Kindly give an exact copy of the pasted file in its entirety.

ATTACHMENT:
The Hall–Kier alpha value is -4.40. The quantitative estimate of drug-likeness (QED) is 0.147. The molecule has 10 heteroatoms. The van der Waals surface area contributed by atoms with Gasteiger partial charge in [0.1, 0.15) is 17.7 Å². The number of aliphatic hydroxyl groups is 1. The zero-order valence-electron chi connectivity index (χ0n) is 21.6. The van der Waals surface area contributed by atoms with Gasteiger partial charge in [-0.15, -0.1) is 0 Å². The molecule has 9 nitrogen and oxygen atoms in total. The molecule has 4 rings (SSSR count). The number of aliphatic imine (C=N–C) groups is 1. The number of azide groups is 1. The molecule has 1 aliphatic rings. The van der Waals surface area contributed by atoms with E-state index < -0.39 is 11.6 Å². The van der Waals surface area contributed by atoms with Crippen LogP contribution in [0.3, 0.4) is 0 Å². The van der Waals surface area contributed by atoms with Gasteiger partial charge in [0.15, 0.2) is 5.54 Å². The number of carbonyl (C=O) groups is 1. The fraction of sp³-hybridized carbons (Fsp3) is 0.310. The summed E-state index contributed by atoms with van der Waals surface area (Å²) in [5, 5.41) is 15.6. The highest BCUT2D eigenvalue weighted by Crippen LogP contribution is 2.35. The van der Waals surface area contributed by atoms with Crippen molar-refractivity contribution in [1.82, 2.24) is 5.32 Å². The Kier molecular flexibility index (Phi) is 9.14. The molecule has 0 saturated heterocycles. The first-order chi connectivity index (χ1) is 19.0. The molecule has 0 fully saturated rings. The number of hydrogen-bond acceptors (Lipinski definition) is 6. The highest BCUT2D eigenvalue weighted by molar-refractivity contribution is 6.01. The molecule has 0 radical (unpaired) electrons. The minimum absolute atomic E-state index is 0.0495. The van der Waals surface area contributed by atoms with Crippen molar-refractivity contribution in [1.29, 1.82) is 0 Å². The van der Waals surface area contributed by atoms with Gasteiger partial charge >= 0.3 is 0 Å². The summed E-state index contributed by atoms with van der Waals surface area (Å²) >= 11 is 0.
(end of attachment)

The Hall–Kier alpha value is -4.40. The quantitative estimate of drug-likeness (QED) is 0.147. The molecule has 10 heteroatoms. The van der Waals surface area contributed by atoms with Gasteiger partial charge in [0.1, 0.15) is 17.7 Å². The number of aliphatic hydroxyl groups is 1. The zero-order valence-electron chi connectivity index (χ0n) is 21.6. The van der Waals surface area contributed by atoms with Gasteiger partial charge in [-0.15, -0.1) is 0 Å². The molecule has 9 nitrogen and oxygen atoms in total. The molecule has 4 rings (SSSR count). The number of aliphatic imine (C=N–C) groups is 1. The number of azide groups is 1. The molecule has 1 aliphatic rings. The van der Waals surface area contributed by atoms with E-state index < -0.39 is 11.6 Å². The van der Waals surface area contributed by atoms with Crippen LogP contribution in [0.3, 0.4) is 0 Å². The van der Waals surface area contributed by atoms with Gasteiger partial charge in [0.15, 0.2) is 5.54 Å². The number of carbonyl (C=O) groups is 1. The fraction of sp³-hybridized carbons (Fsp3) is 0.310. The summed E-state index contributed by atoms with van der Waals surface area (Å²) in [5, 5.41) is 15.6. The highest BCUT2D eigenvalue weighted by Crippen LogP contribution is 2.35. The van der Waals surface area contributed by atoms with Crippen molar-refractivity contribution in [1.82, 2.24) is 5.32 Å². The Kier molecular flexibility index (Phi) is 9.14. The molecule has 0 saturated heterocycles. The first-order chi connectivity index (χ1) is 19.0. The molecule has 0 fully saturated rings. The number of hydrogen-bond acceptors (Lipinski definition) is 6. The highest BCUT2D eigenvalue weighted by molar-refractivity contribution is 6.01. The molecule has 0 radical (unpaired) electrons. The minimum absolute atomic E-state index is 0.0495. The van der Waals surface area contributed by atoms with Crippen molar-refractivity contribution in [1.29, 1.82) is 0 Å². The van der Waals surface area contributed by atoms with Gasteiger partial charge >= 0.3 is 0 Å². The summed E-state index contributed by atoms with van der Waals surface area (Å²) >= 11 is 0.